In Women’s March Speech, Natalie Portman Details ‘Environment of Sexual Terrorism’

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Speaking at the Women’s March in Los Angeles, Natalie Portman detailed the “environment of sexual terrorism” she endured in her youth that impacted the trajectory of her career.

Portman, one of the actors behind the Time’s Up initiative combatting sexual harassment and abuse in Hollywood and other industries, said she experienced sexual harassment at the age of 13 when her first film, 1994’s Léon: The Professional, came out.

Her first-ever piece of fan mail, she said, was a rape fantasy written by a man. Her local radio show created a countdown to her 18th birthday, “euphemistically,” she told the crowd of 500,000 people, “the date that I would be legal to sleep with.” And movie reviewers would mention her “budding breasts” in reviews.

“I understood very quickly, even as a 13-year-old, that if I were to express myself sexually I would feel unsafe and that men would feel entitled to discuss and objectify my body to my great discomfort,” she said.

Portman said she rejected roles with a “kissing scene” and developed a reputation as “prudish, conservative, nerdy, serious, in an attempt to feel like my body was safe and my voice would be listened to.”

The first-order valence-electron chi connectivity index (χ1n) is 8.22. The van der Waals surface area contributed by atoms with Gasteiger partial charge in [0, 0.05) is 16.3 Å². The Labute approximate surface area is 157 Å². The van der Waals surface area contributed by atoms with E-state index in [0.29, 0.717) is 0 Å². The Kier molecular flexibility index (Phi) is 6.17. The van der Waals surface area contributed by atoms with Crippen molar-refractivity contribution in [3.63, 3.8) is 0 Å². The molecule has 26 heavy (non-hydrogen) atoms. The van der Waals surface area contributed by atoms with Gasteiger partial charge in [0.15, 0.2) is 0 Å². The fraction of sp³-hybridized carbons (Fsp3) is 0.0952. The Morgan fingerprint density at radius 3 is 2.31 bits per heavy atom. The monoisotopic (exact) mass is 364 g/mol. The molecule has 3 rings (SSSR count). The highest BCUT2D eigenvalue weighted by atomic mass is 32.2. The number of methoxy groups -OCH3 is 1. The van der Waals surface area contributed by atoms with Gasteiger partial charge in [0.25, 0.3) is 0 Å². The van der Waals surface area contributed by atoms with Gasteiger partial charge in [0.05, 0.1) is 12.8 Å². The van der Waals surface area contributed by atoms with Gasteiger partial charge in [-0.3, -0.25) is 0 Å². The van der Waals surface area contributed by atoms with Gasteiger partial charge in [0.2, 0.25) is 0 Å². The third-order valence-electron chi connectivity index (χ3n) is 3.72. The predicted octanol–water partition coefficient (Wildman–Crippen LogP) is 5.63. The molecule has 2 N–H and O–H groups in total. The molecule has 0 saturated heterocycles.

“I felt the need to cover my body and to inhibit my expression and my work in order to send my own message to the world that I’m someone worth of safety and respect,” she added. “The response to my expression, from small comments about my body to more threatening deliberate statements, served to control my behavior through an environment of sexual terrorism.”

Portman spoke at the Los Angeles Women’s March Saturday as hundreds of thousands of others around the country took the streets a year after President Donald Trump’s inauguration. Other actors like Viola Davis, Eva Longoria, Scarlett Johansson and Constance Wu spoke in Los Angeles at the march amid a national reckoning concerning sexual harassment, assault and abuse in industries throughout the country.

Many of these actors sported black at the Golden Globes earlier this month to raise awareness about the issue. Some took it a step further, bringing activists like Tarana Burke, the founder of the #MeToo movement, as their guests to the event.

Portman had a particularly memorable moment that night. When introducing nominees for Best Director, she pointed out the elephant in the room.

“And here are the all-male nominees,” Portman said as the audience erupted.

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